User-defined Functions

We will initially complete some of the activities from the previous lecture


By the end of today, you'll have had some experience with using loops to process simple lists of numbers. You'll see how functions and event handlers can make for pages with interactive sound playing. We'll also have a fun Halloween game.

The Sound Playing Example

First, let's all play with the example that uses a Javascript function to add an audio element on the fly to a page.


  • The page initially has four paragraphs, each with a word, an icon and an audio element.
  • The function onDocumentReady sets up the page, adding an onclick event handler to each icon
  • The event handler looks to the siblings of its parent for information and abilities.

Alternative playSound

The playSound function is pretty complicated. Here's a simpler version:

function playSound() {

  console.log(this) // Check that it refers to the <img> element

  var word = this.previousSibling.innerHTML;
  var audio = this.nextSibling;
  var url = "" + word + ".mp3";

Quiz Question Nr. 1

Below is the structure of each paragraph in the page:

<p><span>apple</span><img src="icons/play.png" alt="sound icon"><audio></audio></p>

What would happen if we rearranged some of the elements in each paragraph, such as putting the audio element before the icon?

  1. The code would be fine
  2. The code would break because this would have the wrong value
  3. The code would break because playSound would not get invoked.
  4. The code would break because the siblings of this would be different elements.

Let's consider alternative ways to do a page like this

Quiz Question Nr. 2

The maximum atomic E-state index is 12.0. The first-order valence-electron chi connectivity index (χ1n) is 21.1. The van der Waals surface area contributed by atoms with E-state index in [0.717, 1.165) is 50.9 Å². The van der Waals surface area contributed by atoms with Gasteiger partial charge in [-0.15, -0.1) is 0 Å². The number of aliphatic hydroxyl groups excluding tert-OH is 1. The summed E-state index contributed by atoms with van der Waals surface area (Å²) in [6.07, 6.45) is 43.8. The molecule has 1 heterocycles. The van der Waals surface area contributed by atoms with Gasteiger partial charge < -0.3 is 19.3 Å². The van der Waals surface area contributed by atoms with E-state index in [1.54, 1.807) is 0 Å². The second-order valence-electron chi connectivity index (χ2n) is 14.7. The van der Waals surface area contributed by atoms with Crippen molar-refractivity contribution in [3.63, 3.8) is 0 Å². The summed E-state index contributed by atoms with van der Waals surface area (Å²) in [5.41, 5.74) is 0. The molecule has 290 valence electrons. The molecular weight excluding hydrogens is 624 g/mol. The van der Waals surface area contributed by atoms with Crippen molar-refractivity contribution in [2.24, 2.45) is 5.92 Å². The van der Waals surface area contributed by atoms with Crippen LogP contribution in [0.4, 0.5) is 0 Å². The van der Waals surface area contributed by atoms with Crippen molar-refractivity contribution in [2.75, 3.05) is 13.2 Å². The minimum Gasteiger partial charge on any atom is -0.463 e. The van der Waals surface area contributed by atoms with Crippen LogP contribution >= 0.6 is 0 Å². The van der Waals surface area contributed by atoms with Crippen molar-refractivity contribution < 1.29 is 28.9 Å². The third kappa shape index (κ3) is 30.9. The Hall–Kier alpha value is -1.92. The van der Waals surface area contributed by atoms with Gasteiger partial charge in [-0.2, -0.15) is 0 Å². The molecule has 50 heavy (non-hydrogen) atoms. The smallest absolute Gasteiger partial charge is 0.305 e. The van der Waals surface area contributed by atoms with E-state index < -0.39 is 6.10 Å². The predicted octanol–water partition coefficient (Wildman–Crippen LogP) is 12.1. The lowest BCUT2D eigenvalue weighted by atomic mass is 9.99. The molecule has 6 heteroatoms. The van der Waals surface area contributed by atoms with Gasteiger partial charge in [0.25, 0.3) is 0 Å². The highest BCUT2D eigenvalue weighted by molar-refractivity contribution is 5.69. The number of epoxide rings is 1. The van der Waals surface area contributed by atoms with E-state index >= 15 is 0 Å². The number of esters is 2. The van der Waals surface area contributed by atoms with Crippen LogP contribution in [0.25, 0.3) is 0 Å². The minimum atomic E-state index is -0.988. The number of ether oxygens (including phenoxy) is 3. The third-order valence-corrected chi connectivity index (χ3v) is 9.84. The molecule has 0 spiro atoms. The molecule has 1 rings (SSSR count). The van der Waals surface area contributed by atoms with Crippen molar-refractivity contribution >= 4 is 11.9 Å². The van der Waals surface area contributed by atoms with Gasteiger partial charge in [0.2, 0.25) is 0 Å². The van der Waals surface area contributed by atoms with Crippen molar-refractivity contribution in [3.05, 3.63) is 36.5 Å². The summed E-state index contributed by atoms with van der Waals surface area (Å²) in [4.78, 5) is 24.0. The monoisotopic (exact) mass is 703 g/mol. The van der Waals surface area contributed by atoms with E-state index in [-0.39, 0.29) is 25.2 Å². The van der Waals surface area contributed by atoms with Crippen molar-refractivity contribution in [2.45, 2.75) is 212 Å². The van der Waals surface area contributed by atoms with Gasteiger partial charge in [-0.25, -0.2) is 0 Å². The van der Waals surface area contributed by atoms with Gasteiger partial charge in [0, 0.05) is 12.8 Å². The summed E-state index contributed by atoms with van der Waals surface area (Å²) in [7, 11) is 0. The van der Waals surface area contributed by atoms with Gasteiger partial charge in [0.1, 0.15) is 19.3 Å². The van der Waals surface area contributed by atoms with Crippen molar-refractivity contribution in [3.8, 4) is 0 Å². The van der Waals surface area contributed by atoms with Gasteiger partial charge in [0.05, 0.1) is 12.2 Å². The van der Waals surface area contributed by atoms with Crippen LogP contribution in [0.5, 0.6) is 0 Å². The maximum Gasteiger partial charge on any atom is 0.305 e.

Is it possible to make the words clickable instead of the icons?

  1. yes, if we can get the right selector to get a list of the span elements
  2. yes, if we can get event handler for them
  3. no, only the image icons can be clickable
  4. no, because it needs to be next to the audio element.

Quiz Question Nr. 3

Do we need four audio elements?

  1. yes, we need a different one for each word
  2. yes, because the audio element needs to be in the same paragraph as the word
  3. no, because we're setting the src to a URL that depends on the word
  4. no, but we do need more than one audio element.

Happy Halloween

Eni has built, for our chilly delight, a very cool Halloween-themed game.

Let's look at the materials of the game, starting with the game images

Next, a quick look at the important CSS:

    div {float: left; 
         width: 100px;
         height: 100px;
      border: 1px red solid;
      margin: 2px;
    div img {width: 100px; visibility: hidden;}
    div.shown img { visibility: visible; }

So, any img inside a div is hidden, but we can make it visible by adding the shown class to the div.

Halloween Code

Now it's time to understand the code.

Let's look at some of the functions, in turn. The first prepares the game board by hiding some images in randomly selected cells:

function prepare_game() {
    var cellsCount = create_grid();
    // randomly select the number of total images
    var filesCount = fileNames.length;
    var imageLimit = Math.min(filesCount,cellsCount);
    var totalImages = Math.floor(Math.random()*imageLimit);
    document.querySelector("#total").innerHTML = totalImages;
    document.querySelector("#found").innerHTML = foundByUser;
    // randomly select the image indices